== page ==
New research from the University of Bedfordshire and AYPH highlights that an experience of sexual abuse can have particular repercussions for adolescents. Understanding the intersection of adolescent development and sexual abuse trauma can help services and professionals to appreciate what young people are going through, why they might respond the ways they do, and how best we can help.
There is a recognised gap in knowledge and understanding about how the mental health and emotional wellbeing of young people are affected by experiences of sexual abuse during adolescence. The unique nature of adolescence means that young people experiencing sexual abuse in this phase of life may have different needs to younger children or adults. We need to know better – from them – about what these are and find ways of helping that are sensitive to the impacts of sexual abuse in this life stage and the demands of their everyday lives.
A suite of resources has just been launched from the Learning from the Experts study, led by the University of Bedfordshire’s Safer Young Lives Research Centre, in partnership with the Association for Young People’s Health. Participation of young people with lived experience was at the heart of the research. These include a full research report, an executive summary, and a podcast interview with the study authors. We’re also pleased to be launching a set of letters that young people from the project have written explaining their perspective, and an animation based on the messages from these.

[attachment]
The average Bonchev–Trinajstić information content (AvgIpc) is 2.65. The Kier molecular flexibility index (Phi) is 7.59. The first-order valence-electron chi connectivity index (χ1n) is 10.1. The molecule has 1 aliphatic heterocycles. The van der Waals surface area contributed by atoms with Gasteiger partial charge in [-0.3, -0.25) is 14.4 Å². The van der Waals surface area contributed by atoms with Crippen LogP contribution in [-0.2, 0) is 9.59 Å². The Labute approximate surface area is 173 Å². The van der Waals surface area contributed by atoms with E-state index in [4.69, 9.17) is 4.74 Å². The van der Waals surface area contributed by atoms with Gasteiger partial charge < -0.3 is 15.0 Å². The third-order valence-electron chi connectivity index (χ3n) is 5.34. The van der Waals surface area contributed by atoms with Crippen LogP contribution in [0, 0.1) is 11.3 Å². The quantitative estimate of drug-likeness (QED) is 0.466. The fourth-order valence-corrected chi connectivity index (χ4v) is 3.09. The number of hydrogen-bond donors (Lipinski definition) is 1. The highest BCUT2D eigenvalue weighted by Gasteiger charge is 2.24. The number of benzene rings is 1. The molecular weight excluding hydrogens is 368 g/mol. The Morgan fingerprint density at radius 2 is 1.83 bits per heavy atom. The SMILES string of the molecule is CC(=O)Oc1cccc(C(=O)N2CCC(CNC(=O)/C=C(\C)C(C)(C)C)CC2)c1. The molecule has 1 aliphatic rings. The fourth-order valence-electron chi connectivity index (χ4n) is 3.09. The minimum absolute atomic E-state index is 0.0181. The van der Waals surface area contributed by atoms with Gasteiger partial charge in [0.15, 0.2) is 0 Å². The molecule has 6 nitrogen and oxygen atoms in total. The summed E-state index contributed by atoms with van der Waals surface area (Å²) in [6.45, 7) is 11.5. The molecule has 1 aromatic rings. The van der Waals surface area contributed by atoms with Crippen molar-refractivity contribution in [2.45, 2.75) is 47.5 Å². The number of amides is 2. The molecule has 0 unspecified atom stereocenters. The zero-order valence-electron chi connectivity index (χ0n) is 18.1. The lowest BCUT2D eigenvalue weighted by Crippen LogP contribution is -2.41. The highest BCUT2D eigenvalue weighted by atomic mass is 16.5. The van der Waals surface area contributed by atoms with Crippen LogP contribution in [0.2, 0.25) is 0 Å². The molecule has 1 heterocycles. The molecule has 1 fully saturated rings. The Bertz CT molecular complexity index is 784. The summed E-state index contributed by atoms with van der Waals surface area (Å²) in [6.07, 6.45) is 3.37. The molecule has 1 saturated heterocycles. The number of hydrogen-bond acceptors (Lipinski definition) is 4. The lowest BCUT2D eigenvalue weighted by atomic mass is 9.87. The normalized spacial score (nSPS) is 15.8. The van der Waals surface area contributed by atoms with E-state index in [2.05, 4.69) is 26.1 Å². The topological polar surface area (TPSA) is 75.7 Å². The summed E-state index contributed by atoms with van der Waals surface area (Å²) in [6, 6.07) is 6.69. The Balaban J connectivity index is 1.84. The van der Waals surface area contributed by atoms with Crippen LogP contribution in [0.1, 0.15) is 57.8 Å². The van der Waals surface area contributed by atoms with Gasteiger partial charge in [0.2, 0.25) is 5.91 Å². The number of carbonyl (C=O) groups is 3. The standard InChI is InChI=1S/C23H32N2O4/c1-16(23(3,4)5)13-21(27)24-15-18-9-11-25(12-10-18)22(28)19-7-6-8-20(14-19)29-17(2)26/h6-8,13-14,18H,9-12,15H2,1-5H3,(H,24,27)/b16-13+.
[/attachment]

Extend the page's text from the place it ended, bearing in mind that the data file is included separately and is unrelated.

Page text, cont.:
To see all the project resources
Drawing out the key messages from the literature review, workshops and interviews highlight the importance of an adolescent specific response that takes their particular life stage into account. Supporting adolescents has to be different to supporting younger children. Young people in their teens are more likely to feel blamed by others, and also often say that the responses to the abuse are sometimes as traumatising as the abuse itself. Adolescence offers huge opportunities and potential for change, but can also make young people feel very vulnerable and unsupported. Holistic, understanding and sensitive support from all agencies (youth and social work, criminal justice, education and others) is critical for successful recovery.
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